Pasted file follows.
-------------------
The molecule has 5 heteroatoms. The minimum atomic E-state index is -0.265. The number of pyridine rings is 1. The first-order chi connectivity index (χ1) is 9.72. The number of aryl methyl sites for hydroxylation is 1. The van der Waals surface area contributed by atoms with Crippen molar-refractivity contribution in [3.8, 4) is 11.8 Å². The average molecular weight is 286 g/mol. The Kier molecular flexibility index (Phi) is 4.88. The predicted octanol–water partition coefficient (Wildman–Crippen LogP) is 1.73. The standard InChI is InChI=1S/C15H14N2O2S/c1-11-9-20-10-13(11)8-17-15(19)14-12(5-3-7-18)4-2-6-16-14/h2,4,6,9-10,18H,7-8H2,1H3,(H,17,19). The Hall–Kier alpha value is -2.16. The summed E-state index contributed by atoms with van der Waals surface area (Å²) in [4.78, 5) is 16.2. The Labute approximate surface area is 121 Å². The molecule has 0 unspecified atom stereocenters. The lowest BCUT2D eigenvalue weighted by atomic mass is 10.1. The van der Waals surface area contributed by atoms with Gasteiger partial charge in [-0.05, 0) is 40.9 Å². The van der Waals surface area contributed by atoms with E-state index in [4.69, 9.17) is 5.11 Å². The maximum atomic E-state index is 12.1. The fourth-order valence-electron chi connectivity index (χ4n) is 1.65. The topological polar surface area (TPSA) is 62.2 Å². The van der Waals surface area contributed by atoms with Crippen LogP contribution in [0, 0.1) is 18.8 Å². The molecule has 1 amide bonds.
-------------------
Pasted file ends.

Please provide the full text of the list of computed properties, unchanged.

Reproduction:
The molecule has 5 heteroatoms. The minimum atomic E-state index is -0.265. The number of pyridine rings is 1. The first-order chi connectivity index (χ1) is 9.72. The number of aryl methyl sites for hydroxylation is 1. The van der Waals surface area contributed by atoms with Crippen molar-refractivity contribution in [3.8, 4) is 11.8 Å². The average molecular weight is 286 g/mol. The Kier molecular flexibility index (Phi) is 4.88. The predicted octanol–water partition coefficient (Wildman–Crippen LogP) is 1.73. The standard InChI is InChI=1S/C15H14N2O2S/c1-11-9-20-10-13(11)8-17-15(19)14-12(5-3-7-18)4-2-6-16-14/h2,4,6,9-10,18H,7-8H2,1H3,(H,17,19). The Hall–Kier alpha value is -2.16. The summed E-state index contributed by atoms with van der Waals surface area (Å²) in [4.78, 5) is 16.2. The Labute approximate surface area is 121 Å². The molecule has 0 unspecified atom stereocenters. The lowest BCUT2D eigenvalue weighted by atomic mass is 10.1. The van der Waals surface area contributed by atoms with Gasteiger partial charge in [-0.05, 0) is 40.9 Å². The van der Waals surface area contributed by atoms with E-state index in [4.69, 9.17) is 5.11 Å². The maximum atomic E-state index is 12.1. The fourth-order valence-electron chi connectivity index (χ4n) is 1.65. The topological polar surface area (TPSA) is 62.2 Å². The van der Waals surface area contributed by atoms with Crippen LogP contribution in [0, 0.1) is 18.8 Å². The molecule has 1 amide bonds.